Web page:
when reading of a “Jewish state” it reminds me always on the medieval Europe:
    the Roman-Catholic Church was omnipresent.
    It did or di’nt allow this or that.
    Composers had to obey and therefore many music pieces have religious titles (even if the music itself reminds/or gives other feelings/impressions.

    As for the people of Judaic/Mosaic belief: they had to suffer and had certain quarters allowed to live in. They had been forbidden a lot of to do, for example to have their own shops, to excel in craftmanships of those days. But they were allowed to lend money and make their profits out of it.

    Looking at Israel today reminds me that it does
    mimicking Nazi Germany in certain ways
    mimicking the medieval Europe where the Roman-Catholics had their say (politically and otherwise) and no other religion was officially allowed (which took centuries to change!).

    How sad that Israel has chosen such a political path.


  24. Gene Schulman March 27, 2013 at 2:37 pm #

    To monalisa,

    I hate to be pedantic and keep recommending books, but your little essay brings up one I just finished reading yesterday, and is the perfect paradigm for your thoughts: “God’s Jury: the Inquisition and the Modern World” by Cullen Murphy. It is the history of the various inquisitions – Spanish, Roman, etc., right down to the present day. As one blurb has it; “It is a reminder, and we need to be constantly reminded, that the most dangerous people in the world are the righteous.” It seems to me that Zionism has inherited the mantle of carrying out the latest inquisition – against the Palestinian people. And the U.S. is a participant, on an even wider scale. Just listen to the righteousness in Obama’s talk.

  25. walker percy March 31, 2013 at 11:41 am #

    Jose Mas
    I agree with you. The problem is that once you decide to stop willfully ignoring the truth of this situation, it is very hard to limit one’s speculations, leading to all kinds of dangerous conclusions (see my post below). What these US Jews and evangelicals don’t realize (yet) is that, once folks reveal themselves to be partisan and wiling to say or do anything for their side, human nature requires observers to start doubting every new statement they make. For example, once you find out that Israel participates in targeted assassinations of their perceived “enemies” and then shamelessly denies that they have done any such thing, until a few years later when they admit, yeah, we did that one, too (heh-heh), shouldn’t we being questioning every protestation of their innocence? Shouldn’t we start to wonder if they also assassinated other people whose murders were never solved, but whose deaths Israel, and by association, their US enablers, were seeking? We have already re-opened the Arafat case, should we do the same for Paul (Wexelstone) Wellstone ,who was investigating 9-11 in 2002, and who was blocking US invasion of Iraq with his vote in Congress? Who was Jack (Rubinstein) Ruby and why did he kill Oswald? Who really shot John Kennedy? Where does it end? What calumny will be revealed next, and how will these enablers continue to repress the horror of what they have done and are continuing to do? What explanation could William Kristol or Abe Foxman cook up if someone comes forward with definitive proof that Kennedy’s head was blown off in broad daylight by Jewish mobsters carrying Israeli passports? Could we restrain Americans from carrying out 21st century pogroms in the United States in revenge for the murder of our president?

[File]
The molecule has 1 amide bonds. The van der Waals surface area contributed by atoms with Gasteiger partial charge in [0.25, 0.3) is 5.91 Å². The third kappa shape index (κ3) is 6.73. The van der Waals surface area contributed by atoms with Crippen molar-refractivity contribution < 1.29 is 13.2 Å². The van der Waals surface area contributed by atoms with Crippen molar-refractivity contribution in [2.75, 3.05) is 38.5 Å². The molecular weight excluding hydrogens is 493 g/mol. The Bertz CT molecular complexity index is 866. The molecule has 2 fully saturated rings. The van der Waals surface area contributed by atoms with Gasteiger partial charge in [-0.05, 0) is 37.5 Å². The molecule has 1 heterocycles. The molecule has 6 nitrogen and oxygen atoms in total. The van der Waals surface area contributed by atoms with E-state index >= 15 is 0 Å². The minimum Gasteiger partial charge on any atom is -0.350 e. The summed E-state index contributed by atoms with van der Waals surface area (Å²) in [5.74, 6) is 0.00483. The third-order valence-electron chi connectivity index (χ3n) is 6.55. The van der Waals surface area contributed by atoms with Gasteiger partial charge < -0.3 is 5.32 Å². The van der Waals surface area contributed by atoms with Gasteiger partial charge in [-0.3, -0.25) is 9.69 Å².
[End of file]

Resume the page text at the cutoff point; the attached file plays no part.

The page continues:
The sad truth is that Israel was founded by European holocaust survivors who must have been badly scarred by that experience. They came to the middle east immediately after witnessing the most horrifying atrocities. I imagine they were highly desensitized to violence and racial hatred, and when they set out to take the land from the Arabs, they used tactics that may have seem quite mild in comparison to what they had just experienced, but were appallingly violent and evil by today’s standards. They stupidly exposed their contempt for their Arab hosts, and communicated their personal feelings of genetic, intellectual, cultural and economic superiority to the inhabitants of the country to which they hoped to emigrate, making it impossible for them to remain there. Eventually, Israel will have to be dismantled or destroyed, regardless of what Obama says today. Their fate was sealed the moment Ben Gurion gave the orders to wipe out whole villages of innocent Arabs. It is just taking a very long time to accomplish this, thanks to the reckless enabling of venal American Jews and clueless American evangenlicals.

  26. Gene Schulman March 31, 2013 at 11:48 am #

    @ Walker Percy: No point in parsing your essay. You destroy its whole premise with your statement that Israel was founded by Holocaust survivors. If you’re going to stretch the truth to that point, how can you expect anyone to believe anything else you say?

  27. walker percy March 31, 2013 at 1:43 pm #

    Gene, as I said, repressing obvious truths is a necessity for American Israel enablers. I guess you are equipped with permanent blinders that prevent you from acknowledging well-established facts, such as the existence of Aliyah Bet and other illegal schemes perpetrated by Irgun and Haganah to bring many European Jews desperate to flee the holocaust to Palestine. Of course, these blameless souls could have had nothing to do with Deir Yassin and countless other blood-curdling massacres of defenseless Arab women and children cowering in their homes, right? Please, if you have facts or arguments to present that support your position, I am waiting to be enlightened.